For the post-observation conference I pulled the teacher out of her lunch period, because we had had so many scheduling conflicts it wasn’t funny. She was very good-natured about it. She choose to sit next to me instead of across the table, but that may have been just so her back wasn’t to the camera.
We both share space in the “new teacher” office, so we know each other fairly well. She is normally a very reserved and quiet person. During the conference she was also trying to eat lunch. Halfway through the discussion as I was asking her questions such as “why did you choose that method”, and “how could you have done it differently” she became noticeably more animated. She stopped eating, made direct eye contact, and leaned into her words. She spoke confidently, using sound supporting arguments for what and how she taught, yet still seemed open to the idea that her choices were just that, choices. That another teacher could have taught the lesson differently and have been just as effective.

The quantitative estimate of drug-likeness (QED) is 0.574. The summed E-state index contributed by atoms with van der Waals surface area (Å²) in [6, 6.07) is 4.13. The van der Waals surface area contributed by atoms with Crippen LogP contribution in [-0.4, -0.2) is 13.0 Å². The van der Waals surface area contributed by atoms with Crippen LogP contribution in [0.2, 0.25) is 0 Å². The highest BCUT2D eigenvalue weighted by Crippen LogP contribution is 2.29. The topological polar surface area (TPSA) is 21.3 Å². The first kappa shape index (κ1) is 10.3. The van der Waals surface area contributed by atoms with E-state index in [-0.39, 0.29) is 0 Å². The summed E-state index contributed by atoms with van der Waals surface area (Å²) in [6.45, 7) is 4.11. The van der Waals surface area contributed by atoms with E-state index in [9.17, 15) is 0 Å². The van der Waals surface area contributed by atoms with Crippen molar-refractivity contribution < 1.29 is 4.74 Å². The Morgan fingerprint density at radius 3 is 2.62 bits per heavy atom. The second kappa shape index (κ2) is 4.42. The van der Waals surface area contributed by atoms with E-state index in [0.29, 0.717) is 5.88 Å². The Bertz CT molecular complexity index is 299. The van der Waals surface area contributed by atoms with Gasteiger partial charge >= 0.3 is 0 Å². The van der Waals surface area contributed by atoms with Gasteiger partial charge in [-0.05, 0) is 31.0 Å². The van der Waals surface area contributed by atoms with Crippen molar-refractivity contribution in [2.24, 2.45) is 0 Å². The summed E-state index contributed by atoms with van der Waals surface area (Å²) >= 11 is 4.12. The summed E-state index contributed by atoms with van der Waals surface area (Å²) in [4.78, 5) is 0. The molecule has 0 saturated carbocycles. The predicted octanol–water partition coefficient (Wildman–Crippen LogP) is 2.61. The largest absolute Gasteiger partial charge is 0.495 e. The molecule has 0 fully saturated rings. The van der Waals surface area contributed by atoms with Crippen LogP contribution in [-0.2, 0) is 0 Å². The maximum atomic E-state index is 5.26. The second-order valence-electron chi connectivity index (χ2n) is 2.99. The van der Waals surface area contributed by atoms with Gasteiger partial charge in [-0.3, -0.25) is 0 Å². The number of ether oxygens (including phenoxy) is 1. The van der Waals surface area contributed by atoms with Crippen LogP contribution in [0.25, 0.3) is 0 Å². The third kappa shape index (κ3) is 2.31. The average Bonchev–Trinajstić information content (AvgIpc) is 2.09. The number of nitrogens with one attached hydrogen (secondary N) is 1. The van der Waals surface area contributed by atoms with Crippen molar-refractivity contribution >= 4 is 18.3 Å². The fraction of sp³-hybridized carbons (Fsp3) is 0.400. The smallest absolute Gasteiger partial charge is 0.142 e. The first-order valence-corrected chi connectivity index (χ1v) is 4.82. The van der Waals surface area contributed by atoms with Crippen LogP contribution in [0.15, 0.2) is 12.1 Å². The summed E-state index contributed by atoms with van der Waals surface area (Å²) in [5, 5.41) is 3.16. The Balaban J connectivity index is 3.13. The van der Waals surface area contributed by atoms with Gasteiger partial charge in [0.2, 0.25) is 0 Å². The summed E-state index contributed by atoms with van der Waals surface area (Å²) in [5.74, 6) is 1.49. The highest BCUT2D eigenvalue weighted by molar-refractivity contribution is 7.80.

Though this teacher is only in her third year, I would probably consider her, as Glickman termed it, a “solid” teacher. She has an excellent grasp of her content and teaches a strong lesson. She is happy to be observed and I think willing to examine her own teaching style and look for improvements.
During the post observation interview I found it very productive to point out her strengths. (She seemed genuinely surprised) Then I asked her how she thought the lesson went. I asked a few clarifying questions to get her thinking. There weren’t any problems to fix, but if I were her supervisor I might have asked her what areas she thought she could or would work on and how she could do so before our next observation.